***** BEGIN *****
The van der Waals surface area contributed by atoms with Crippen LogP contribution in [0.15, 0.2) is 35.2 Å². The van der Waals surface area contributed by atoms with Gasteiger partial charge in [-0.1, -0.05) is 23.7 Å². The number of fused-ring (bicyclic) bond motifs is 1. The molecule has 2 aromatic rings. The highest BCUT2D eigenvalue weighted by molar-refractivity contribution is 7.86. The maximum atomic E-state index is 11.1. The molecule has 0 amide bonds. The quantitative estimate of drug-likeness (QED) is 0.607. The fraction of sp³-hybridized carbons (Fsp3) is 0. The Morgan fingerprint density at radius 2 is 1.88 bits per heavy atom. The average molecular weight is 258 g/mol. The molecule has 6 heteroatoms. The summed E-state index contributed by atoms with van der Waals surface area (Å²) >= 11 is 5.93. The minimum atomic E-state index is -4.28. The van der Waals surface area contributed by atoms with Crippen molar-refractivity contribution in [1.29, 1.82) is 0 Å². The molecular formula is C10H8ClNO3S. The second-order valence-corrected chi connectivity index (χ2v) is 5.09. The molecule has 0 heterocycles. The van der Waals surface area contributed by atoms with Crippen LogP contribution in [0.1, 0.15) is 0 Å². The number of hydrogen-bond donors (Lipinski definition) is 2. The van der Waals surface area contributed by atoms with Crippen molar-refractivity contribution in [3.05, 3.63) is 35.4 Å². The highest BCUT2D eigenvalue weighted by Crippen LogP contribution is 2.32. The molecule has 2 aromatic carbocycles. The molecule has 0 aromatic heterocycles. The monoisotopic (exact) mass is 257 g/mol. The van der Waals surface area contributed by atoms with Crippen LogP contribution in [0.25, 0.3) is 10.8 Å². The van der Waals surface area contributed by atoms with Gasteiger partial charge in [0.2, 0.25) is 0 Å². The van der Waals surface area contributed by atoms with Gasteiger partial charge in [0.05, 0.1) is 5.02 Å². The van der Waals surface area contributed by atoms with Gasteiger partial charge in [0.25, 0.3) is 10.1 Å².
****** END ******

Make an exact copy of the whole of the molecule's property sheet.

The van der Waals surface area contributed by atoms with Crippen LogP contribution in [0.15, 0.2) is 35.2 Å². The van der Waals surface area contributed by atoms with Gasteiger partial charge in [-0.1, -0.05) is 23.7 Å². The number of fused-ring (bicyclic) bond motifs is 1. The molecule has 2 aromatic rings. The highest BCUT2D eigenvalue weighted by molar-refractivity contribution is 7.86. The maximum atomic E-state index is 11.1. The molecule has 0 amide bonds. The quantitative estimate of drug-likeness (QED) is 0.607. The fraction of sp³-hybridized carbons (Fsp3) is 0. The Morgan fingerprint density at radius 2 is 1.88 bits per heavy atom. The average molecular weight is 258 g/mol. The molecule has 6 heteroatoms. The summed E-state index contributed by atoms with van der Waals surface area (Å²) >= 11 is 5.93. The minimum atomic E-state index is -4.28. The van der Waals surface area contributed by atoms with Crippen molar-refractivity contribution in [1.29, 1.82) is 0 Å². The molecular formula is C10H8ClNO3S. The second-order valence-corrected chi connectivity index (χ2v) is 5.09. The molecule has 0 heterocycles. The van der Waals surface area contributed by atoms with Crippen LogP contribution in [0.1, 0.15) is 0 Å². The number of hydrogen-bond donors (Lipinski definition) is 2. The van der Waals surface area contributed by atoms with Crippen molar-refractivity contribution in [3.05, 3.63) is 35.4 Å². The highest BCUT2D eigenvalue weighted by Crippen LogP contribution is 2.32. The molecule has 2 aromatic carbocycles. The molecule has 0 aromatic heterocycles. The monoisotopic (exact) mass is 257 g/mol. The van der Waals surface area contributed by atoms with Crippen LogP contribution in [0.25, 0.3) is 10.8 Å². The van der Waals surface area contributed by atoms with Gasteiger partial charge in [0.2, 0.25) is 0 Å². The van der Waals surface area contributed by atoms with Gasteiger partial charge in [0.05, 0.1) is 5.02 Å². The van der Waals surface area contributed by atoms with Gasteiger partial charge in [0.25, 0.3) is 10.1 Å².